Opposition Leader Simon Bridges is opposing a Government proposal to set up an independent Budget monitoring agency because Treasury could not supply him with a suitable staff member.

He says that because the Government can’t supply him with the staff member, he can not trust them to allow the agency to operate independently.

He is objecting to a proposal from Finance Minister Grant Robertson to establish a Parliamentary Budget Office (similar to one in Australia) which would monitor the Government’s fiscal strategy as well as provide independent costings of political party policies.

The PBO would be overseen by the officers of Parliament Committee which is chaired by the Speaker and has five members including two National MPs.

Like similar organisations such as the Parliamentary Commissioner for the Environment, it would have the power to appoint its own staff and would not be responsible to the Finance Minister or the Cabinet.

The proposal was immediately endorsed by the right-wing Taxpayers’ Union and the neo-liberal NZ Initiative and opposed by the left-wing blogger “Bomber” Bradbury who asked: “Why would you trust the neoliberal Wellington Bureaucratic elites to cost political promises?”

But regardless of that heavyweight support, Bridges says National does not support it.

“As soon as I became opposition leader. I wanted a Treasury official, so we wrote to them (the Government), and we waited months and months, and then we got annoyed, and we went back to them, and we said very clearly that they were mucking us around,” he told POLITIK.

“It was only when we started making quite clear that we would effectively potentially go public on this that they then put someone up, but they were not suitable for our purposes.

“ It was far too little too late.


“We wanted someone because it’s about us being able to do the costings to hold the Government to account particularly around budgets.”

Bridges said the Opposition was required to pay for the official and that he needed the official to help with the development of National’s policies and planning.

POLITIK understands that the first request to Treasury for a secondee attracted no takers among Treasury staff; the second produced a senior female Treasury official, but she was rejected by Bridges.

“Forgive me if I’m deeply cynical but I don’t trust the Government on this proposal given the way that they undermined us around that very modest request for a Treasury official which other Oppositions have been entitled to.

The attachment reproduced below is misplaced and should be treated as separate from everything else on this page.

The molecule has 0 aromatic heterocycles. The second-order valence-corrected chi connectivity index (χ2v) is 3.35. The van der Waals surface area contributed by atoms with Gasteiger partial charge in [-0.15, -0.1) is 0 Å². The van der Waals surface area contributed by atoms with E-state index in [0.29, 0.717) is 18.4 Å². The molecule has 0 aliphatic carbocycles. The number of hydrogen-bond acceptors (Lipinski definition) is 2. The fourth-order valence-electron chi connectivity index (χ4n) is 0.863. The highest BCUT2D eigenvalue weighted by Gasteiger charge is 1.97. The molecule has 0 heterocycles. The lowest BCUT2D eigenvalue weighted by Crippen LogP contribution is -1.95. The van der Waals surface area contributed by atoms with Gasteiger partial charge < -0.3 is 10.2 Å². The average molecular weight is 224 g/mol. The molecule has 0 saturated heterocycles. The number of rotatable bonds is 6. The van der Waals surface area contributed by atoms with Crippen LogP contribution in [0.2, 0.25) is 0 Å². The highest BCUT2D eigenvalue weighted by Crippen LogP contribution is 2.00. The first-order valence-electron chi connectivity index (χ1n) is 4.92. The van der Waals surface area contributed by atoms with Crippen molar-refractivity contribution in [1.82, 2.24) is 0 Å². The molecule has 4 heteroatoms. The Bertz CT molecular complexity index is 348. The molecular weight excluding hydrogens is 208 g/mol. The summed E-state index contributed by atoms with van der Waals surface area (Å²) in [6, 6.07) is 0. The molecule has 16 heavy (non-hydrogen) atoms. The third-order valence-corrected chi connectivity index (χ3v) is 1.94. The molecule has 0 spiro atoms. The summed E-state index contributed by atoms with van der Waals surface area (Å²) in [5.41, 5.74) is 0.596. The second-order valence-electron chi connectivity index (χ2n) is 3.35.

That’s it; that’s the primary reason why I say I’m distrustful.

“Bridges says the proposal is nice in theory, but in practice, he is deeply sceptical it could work.

“You are asking oppositions to trust a Government with their deepest secrets and its most important strategic calls in the middle of an election campaign, and we’re just not going to do that.”

Bridges in recent weeks has seemed to step up claims questioning the Government’s legitimacy and integrity.

He has claimed a majority of New Zealanders believe the electoral system was “gamed” at the 2017 election; that all of Statistics’s census results might not be able to be trusted and yesterday he was saying the Government was “screwing the scrum” over changes it wanted to make to the Electoral Act.

The comments raise questions as to whether he is embarking on a Trump-like populist trajectory.

So consequently, does he now see trust as one of the major ongoing political issues?

“No, I wouldn’t go that far,” he said.

“I think it’s more about competence and the Government’s ability to get it together a bit over halfway through their term.

“It seems to me they are trying to illegitimately undemocratically, slowly, surely, screw the scrum.

He says that though that raises questions of trust, it’s not a core component of National’s pitch to the electorate.

“That is much more around what’s in it for New Zealanders and the competence of this government to deliver that.”

Bridges’ Opposition to the PBO came as something of a surprise to Robertson who had earlier been given an in-principle approval to keep developing the proposal from former National finance spokesperson, Amy Adams.

National’s current spokesperson, Paul Goldsmith, told POLITIK  that the idea, in theory, sounded fine but in practice how would it work.

He said he was highly sceptical about it.

Robertson said It is currently anticipated that legislation will be introduced before the end of the year, with the intention that the PBO be operational from 1 July 2021.

In the meantime, resource has been set aside for an interim costing unit for the 2020 election, to be hosted by the Treasury, as is possible now.

Robertson said that given that the PBO would not be established in time for the 2020 election, Ministers had agreed to improve existing protocols, by which parties could ask the Minister of Finance to request that the Treasury cost a political party policy.

For the 2020 general election, the Treasury will establish a new team to provide a policy costing service to the political parties currently represented in Parliament.

Political parties will be able to approach the Treasury for this service directly.

Robertson said the service would be performed independently from the Government.

New Zealand is something of an exception, not having a PBO. Only eight of the 36 members of the OECD don’t have one.

Ironically at the OECD’s annual conference on PBO practices in February this year there was an update from the New Zealand treasury on progress towards one here.

Bridges’ objections will not stop the office going ahead, and since it won’t come into effect until 2023, National may have moderated its stance by then.